Part 2: Timeless Kyoto vs. Modern Osaka

Part 2: Timeless Kyoto vs. Modern Osaka

Trip date: June 24 – July 10, 2016

Part 2 of 3 will cover the second part of our trip in Japan – Osaka and Kyoto. 

After spending four days surrounded by nature’s beauty in Yakushima (see Part 1), we made our way back to civilization. The next three days were spent in Osaka and Kyoto. Because we had hotel points to stay at Crowne Plaza, we stayed at the one in Osaka since Kyoto had no availability. Hence, we took the train from Osaka to Kyoto for day trips, which takes about 30 minutes each way.

Now, every city is special in its own way. By experiencing Osaka and Kyoto, I saw two cities that starkly contrasted each other.

Related posts:

Part 1: The Beauty of Yakushima
My first time visiting Japan in 2015: What To Do: 3 Days in Tokyo
Destination planning for Japan trip in 2016: Where will we be in Japan?

Osaka

Personally, I was more excited about Kyoto than Osaka. From my research, the latter seemed like just another big city. Similar to a lot of people visiting Japan, the traditional Japanese setting and attractions in Kyoto more so appealed to me.

However, I LOVE a vibrant, bustling scene, and Osaka did not lack that. Its biggest tourist destination is the Dotonbori area. We checked this area out on our first night. We also revisited Dotonbori on our last night. Big shopping names lit up the main plaza. If you walk down one of the many alleyways in the area, you’ll see food vendors, smaller shops, and arcades one after another. I think it’s a mixed vibe of a toned-down New York and the Chicago riverfront.

Vibrant lights along Dotonbori.

Mainly, we wanted to try food that’s well-known to this city. This included okonomiyaki (Japanese savory pancake), takoyaki (fried dough ball with octopus pieces inside), and yakiniku (Japanese style BBQ).

Okonomiyaki (savory pancake)

Since we didn’t’ want to just skim over Osaka, N and I decided to spend a full day here on our third and final day in this region. Taking a slower pace, we decided to stroll through the longest shopping district, Tenjinbashi-suji. It stretches about 1.6 miles in distance (2.6 kilometers). Common with Japanese markets, you can find a plethora of food vendors here, but this market houses lower-priced shops in case you need to pick up souvenirs. 🙂

Tenjinbashi-suji entrance.

Other than the Dotonbori area and Tenjinbashi-suji market, you can visit historic sites such as the Osaka Castle. Due to time constraints, we decided to allocate most of the time to Kyoto instead. While Osaka doesn’t have as many tourist attractions as Kyoto, if you like a vibrant and modern atmosphere, you should definitely give it a chance!

Kyoto

This splendid, ancient city provided us with a glimpse into traditional, Japanese culture. No wonder everyone loves Kyoto. From the bamboo forest to ancient temples, the charm of this city breezes through you with every step.

The one thing I would do differently is wake up earlier to visit the popular sites. The multitudes later in the day can dampen the tranquility, that otherwise can be felt in abundance at these places.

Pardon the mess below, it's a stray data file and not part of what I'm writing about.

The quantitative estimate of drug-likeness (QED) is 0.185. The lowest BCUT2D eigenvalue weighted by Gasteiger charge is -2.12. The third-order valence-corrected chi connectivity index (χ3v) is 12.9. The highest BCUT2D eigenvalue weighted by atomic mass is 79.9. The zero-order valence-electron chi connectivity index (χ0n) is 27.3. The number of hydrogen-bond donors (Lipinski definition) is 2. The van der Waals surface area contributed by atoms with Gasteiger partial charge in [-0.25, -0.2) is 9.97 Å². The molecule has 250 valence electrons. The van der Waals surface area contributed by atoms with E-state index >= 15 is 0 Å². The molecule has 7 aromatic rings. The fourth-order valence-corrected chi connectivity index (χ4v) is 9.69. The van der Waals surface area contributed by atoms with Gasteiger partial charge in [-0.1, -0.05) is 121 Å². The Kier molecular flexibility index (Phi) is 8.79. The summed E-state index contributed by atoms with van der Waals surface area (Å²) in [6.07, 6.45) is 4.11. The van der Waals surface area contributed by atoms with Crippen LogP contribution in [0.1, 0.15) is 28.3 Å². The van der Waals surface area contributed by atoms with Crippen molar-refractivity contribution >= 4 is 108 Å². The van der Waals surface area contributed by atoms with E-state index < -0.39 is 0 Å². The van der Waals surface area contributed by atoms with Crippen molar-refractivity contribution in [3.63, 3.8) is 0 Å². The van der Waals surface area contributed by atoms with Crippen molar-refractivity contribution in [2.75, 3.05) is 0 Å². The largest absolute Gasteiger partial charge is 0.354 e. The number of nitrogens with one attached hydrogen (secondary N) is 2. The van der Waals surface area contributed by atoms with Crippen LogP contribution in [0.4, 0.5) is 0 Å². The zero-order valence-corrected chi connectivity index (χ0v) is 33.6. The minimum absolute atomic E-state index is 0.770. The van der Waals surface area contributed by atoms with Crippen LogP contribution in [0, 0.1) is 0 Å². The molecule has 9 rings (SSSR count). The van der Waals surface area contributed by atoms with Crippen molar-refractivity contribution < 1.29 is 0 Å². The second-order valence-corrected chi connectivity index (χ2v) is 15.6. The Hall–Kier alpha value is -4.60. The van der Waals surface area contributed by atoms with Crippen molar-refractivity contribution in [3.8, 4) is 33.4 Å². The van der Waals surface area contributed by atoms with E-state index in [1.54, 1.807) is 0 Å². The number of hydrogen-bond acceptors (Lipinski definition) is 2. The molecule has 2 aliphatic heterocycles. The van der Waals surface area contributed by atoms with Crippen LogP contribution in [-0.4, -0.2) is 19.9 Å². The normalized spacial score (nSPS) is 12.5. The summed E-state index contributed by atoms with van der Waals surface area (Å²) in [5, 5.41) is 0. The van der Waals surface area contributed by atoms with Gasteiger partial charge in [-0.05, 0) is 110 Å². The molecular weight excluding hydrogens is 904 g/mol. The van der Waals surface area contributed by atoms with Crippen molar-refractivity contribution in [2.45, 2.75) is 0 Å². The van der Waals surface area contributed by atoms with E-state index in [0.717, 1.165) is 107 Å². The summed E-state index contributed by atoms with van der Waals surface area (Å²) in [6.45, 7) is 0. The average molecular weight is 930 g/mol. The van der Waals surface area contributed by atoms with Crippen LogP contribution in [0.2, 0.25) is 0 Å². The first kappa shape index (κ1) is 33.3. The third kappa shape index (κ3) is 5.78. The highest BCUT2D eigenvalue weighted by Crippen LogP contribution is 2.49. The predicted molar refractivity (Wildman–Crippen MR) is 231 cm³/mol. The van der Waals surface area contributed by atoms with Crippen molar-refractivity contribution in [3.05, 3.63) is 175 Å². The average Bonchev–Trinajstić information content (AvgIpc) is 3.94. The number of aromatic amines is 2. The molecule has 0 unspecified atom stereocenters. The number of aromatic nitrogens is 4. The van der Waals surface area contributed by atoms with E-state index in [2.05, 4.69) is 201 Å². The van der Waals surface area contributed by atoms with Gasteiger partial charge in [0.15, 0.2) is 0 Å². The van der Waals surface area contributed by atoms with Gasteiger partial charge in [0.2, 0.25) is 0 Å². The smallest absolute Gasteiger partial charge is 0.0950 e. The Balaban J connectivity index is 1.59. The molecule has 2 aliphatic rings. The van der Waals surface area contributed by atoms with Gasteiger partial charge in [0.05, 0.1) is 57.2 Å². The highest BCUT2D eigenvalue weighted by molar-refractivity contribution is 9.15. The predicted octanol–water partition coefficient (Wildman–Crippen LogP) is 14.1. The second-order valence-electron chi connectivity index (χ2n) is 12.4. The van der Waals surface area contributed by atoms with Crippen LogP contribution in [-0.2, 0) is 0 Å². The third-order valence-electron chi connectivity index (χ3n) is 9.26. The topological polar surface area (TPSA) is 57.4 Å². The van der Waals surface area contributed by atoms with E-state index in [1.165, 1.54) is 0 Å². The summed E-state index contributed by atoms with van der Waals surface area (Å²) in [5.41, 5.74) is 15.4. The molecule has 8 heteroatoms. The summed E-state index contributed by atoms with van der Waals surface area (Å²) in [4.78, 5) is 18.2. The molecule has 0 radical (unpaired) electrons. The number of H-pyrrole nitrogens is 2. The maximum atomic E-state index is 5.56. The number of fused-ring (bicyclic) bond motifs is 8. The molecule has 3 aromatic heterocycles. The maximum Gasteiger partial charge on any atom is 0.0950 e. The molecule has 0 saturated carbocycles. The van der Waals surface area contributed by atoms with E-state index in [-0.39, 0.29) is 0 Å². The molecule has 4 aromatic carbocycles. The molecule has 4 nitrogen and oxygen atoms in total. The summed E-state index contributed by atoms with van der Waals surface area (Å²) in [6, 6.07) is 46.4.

Understandably, many people desire to visit Kyoto for a taste of its natural charm and traditional atmosphere. Not only that, the popular, city attractions are within distance of each other. You could also go for a bike ride through the city, which we did!

You wouldn’t want to miss out on any of the sites below:

Arashiyama (Bamboo Forest)

Bamboozled.

Kinkaku-ji (Golden Temple)

Goals.

Biwako Lake

We went a little out of the city to get to the biggest lake in Japan. Worth it because walking to the middle of the bridge during sunset made it a short, beautiful adventure. The coolest feature was the echoing musical sounds the bridge made when cars drove by!

On the bridge over Biwako Lake.

Music note on the road across the bridge. Cuuuuute.

Fushimi-Inari Temple

The famous walkway of cascading torii symbols.

Kiyomizu-dera Temple (Holy or Pure Water Temple)

An UNESCO World Heritage site, this temple dates back over 1200 years. The wooden stage that hangs out from the main hall of the temple was built purely from wooden pillars without a single nail. Such an astounding feature if you look at a picture of the careful construction of the supporting pillars!

So serene. You can see the wooden pillars holding up the jutted-out stage area.

Summary

If you are choosing between visiting Osaka or Kyoto, I would say opt for Kyoto. With more sites to see and things to do, it won’t disappoint! I think if we visited the historic attractions in Osaka, we might’ve enjoyed it a little more. Even if you have accommodations in one city, you could always make day trips to the other like we did. That way, you could spend some time in both!

Let me know if you’ve visited these cities as I would love to hear your thoughts. Hope you liked this post!

— T.

 

Part 2: Timeless Kyoto vs. Modern Osaka

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5 Comments

  1. February 21, 2017 / 08:07

    Cool! I haven’t been to Japan and definitely would love to visit both Osaka and Kyoto. 🙂

  2. February 25, 2017 / 06:06

    Beautiful pictures. Way to travel and be unstoppable!

    • February 25, 2017 / 06:23

      Thanks Rhonda! Trying to be as unstoppable as possible! 🙂

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